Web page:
Sustainia explains

Norwegian Transparency Act

New Norwegian Transparency Act makes company reporting on human rights and working conditions no longer voluntary but obligatory.

Since July 1st 2022 larger enterprises located in Norway or with business activities in Norway are legally required to openly disclose their human rights impacts and efforts for decent working conditions. Further companies are legally obligated to respond to information requested of the public on human rights and working conditions. 

It is estimated that the law immediately applies to about 8,830 enterprises, which includes companies with two of the following three conditions: 

  1. sales revenues: NOK 70 million

  2. balance sheet total: NOK 35 million

  3. average number of employees in the financial year of 50 full-time equivalent.

”The new Norwegian Transparency Act affects a lot of companies doing business within or with Norway, and it sets a new precedent for communicating clearly and actively with external stakeholders”, says Rasmus Schjødt Larsen, Sustainia.

You find yourself being part of one of the 8,830 enterprises?

That means you need to take serious steps to identify, address, prevent and limit violations of human rights or decent working conditions in your own operations and supply chain. This includes that companies carry out due diligence in accordance with the OECD Guidelines for Multinational Enterprises.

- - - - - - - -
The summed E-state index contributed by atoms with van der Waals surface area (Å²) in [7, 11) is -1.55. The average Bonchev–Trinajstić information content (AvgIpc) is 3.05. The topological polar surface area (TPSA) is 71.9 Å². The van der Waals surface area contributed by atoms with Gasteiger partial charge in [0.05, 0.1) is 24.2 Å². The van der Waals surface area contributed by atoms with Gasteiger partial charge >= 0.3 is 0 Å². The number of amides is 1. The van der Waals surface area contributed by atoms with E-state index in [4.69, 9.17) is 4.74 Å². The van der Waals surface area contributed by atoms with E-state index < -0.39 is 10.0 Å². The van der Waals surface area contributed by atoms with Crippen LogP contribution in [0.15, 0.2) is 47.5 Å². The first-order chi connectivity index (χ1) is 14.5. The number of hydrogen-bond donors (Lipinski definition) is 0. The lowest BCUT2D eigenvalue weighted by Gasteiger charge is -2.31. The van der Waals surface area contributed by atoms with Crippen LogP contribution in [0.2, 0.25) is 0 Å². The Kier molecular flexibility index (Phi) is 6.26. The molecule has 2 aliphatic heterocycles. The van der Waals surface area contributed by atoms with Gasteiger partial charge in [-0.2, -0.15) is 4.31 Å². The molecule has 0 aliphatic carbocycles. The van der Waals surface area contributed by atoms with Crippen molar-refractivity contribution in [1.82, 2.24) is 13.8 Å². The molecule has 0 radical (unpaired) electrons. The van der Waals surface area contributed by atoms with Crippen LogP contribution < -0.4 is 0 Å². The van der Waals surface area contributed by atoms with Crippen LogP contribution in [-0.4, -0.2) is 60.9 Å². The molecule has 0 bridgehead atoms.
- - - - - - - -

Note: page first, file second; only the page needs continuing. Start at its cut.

Further, the new act also requires enterprises to annually publish a report on their efforts with the first report due end of June 2023.

We advise on implementation of measures

We have been assisting companies in their preparation for the Transparency Act, gaining valuable insights and best practice recommendations. The Act requires a special mix of ESG, strategy and communications, and we would be happy to discuss how the Transparency Act affects you. 

Rasmus Schjødt Pedersen Sustainia CEO

Rasmus Schjødt Larsen